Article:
Dearest Younger Self,
When you read your first book, you were around nine years old. The school started distributing books among the children that year and you got a Hardy Boys. How you loved reading that book! Of course, you would never remember the book’s title and story, but you would always cherish the wonderful experience of reading a book for the first time.
I don’t remember anybody teaching you how to read. Back then, sight words were unheard of and nobody talked about phonics. Nobody read to you or read with you. How then did you learn to read? This is a question that I will never be able to answer.
You had a really great time reading Enid Blyton and Hardy Boys, but your elders poked fun at you for reading such “trivial stuff.” These aren’t “great” books, they scoffed. One of them said that he had finished Charles Dickens “Great Expectations” when he was your age. You immediately felt that reading Enid Blyton and Hardy Boys was an intellectual crime and went on to make a big mistake.
You tried to make somebody else’s reading tastes your own. You were told that intelligent people read “classics,” the great books. To please your elders, you began reading heavy literature. You didn’t really enjoy it and it gave you a headache, but you told yourself that you were having a great time. Oh hell, you bored yourself senseless for five long years studying literature while you could have had the time of your life reading comics, jokes, science fiction, and detective novels.
Too late, you realized that reading should be a playful activity, never a chore, never a bore. Too late, you learned the five playful ways to become a voracious reader and a good writer.
- Read Books That You Like
You don’t have to read a book because it is the most recommended book in the world. You aren’t intellectually inferior because you cannot read a classic. You do not have to enjoy a book because it has won awards. Books that parents recommend or uncles and aunts read when they were your age are not necessarily the best books for you.
You have to read books that you like. Come on, there are millions of books out there. If a book fails to interest you after you have read a page or two of it, feel free to chuck it and find another one.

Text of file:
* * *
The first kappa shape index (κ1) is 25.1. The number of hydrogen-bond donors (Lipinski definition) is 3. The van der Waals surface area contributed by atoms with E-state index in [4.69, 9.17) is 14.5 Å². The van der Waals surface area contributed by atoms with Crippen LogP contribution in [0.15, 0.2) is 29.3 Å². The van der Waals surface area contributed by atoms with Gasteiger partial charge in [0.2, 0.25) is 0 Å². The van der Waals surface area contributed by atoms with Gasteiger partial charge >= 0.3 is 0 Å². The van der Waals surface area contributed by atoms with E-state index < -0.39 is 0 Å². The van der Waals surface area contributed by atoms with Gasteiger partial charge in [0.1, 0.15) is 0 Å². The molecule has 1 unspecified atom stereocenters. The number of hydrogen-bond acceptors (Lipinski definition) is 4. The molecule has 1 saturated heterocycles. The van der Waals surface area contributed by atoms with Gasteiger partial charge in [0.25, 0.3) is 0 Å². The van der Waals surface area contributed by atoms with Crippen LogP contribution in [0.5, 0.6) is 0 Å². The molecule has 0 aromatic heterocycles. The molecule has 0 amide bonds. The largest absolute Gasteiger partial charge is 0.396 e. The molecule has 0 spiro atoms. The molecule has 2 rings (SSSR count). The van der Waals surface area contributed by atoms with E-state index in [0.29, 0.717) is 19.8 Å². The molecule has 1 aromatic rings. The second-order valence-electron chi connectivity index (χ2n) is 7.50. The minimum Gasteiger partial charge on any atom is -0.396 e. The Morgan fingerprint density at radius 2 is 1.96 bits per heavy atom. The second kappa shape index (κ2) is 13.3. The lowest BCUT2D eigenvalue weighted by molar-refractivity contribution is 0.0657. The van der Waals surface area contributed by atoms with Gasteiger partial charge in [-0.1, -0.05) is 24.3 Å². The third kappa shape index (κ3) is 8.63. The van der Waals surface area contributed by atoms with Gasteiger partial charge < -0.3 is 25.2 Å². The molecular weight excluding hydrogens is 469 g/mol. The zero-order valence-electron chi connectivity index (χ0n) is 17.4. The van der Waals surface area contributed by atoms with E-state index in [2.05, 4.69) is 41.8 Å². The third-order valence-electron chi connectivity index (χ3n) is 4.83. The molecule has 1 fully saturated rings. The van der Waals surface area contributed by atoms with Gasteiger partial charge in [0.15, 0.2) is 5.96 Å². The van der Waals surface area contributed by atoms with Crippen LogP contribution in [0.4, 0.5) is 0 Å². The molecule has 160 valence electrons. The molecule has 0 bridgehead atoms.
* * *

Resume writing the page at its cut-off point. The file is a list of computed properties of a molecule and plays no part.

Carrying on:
- Read Fairy Tales
Fairy tales are great fun. If you haven’t read them in your childhood and youth, read them now. Or at least, read them with your children.
And if you don’t like fairy tales, try folk tales, comics, mythology, and so on. Don’t allow anybody to bully you into reading something you cannot enjoy.
The world of books offers unlimited choices, owing to which there is always something for everybody.
- Read Jokes
Besides entertaining you, jokes teach you a lot about a community’s lifestyle and culture, improve your vocabulary, teach you a lot about wit, humor, and sarcasm, and show you how to play with words. The most wonderful thing about jokes is that they are so short. You don’t have to spend days reading one of them.
- Tongue Twisters
Want to impress your friends? Read those tongue twisters and read them fast. They sure improve your pronunciation and vocabulary. Click here to find 600 tongue twisters.
- Maintain a Diary
Reading and writing are inter-related. If you want to improve your reading, you should improve your writing too. One of the most playful ways to do this is to keep a diary.
So what can you write in your diary? Try the following:
- Record your dreams.
- Write down your plans for the future.
- Jot down your thoughts, ideas, and feelings.
- Write stories, poems, and jokes.
- Note down the day’s happenings.
And have fun doing it. If you find yourself at a loss for words, just reach out for the dictionary.
Your Older and Wiser Version (OWV)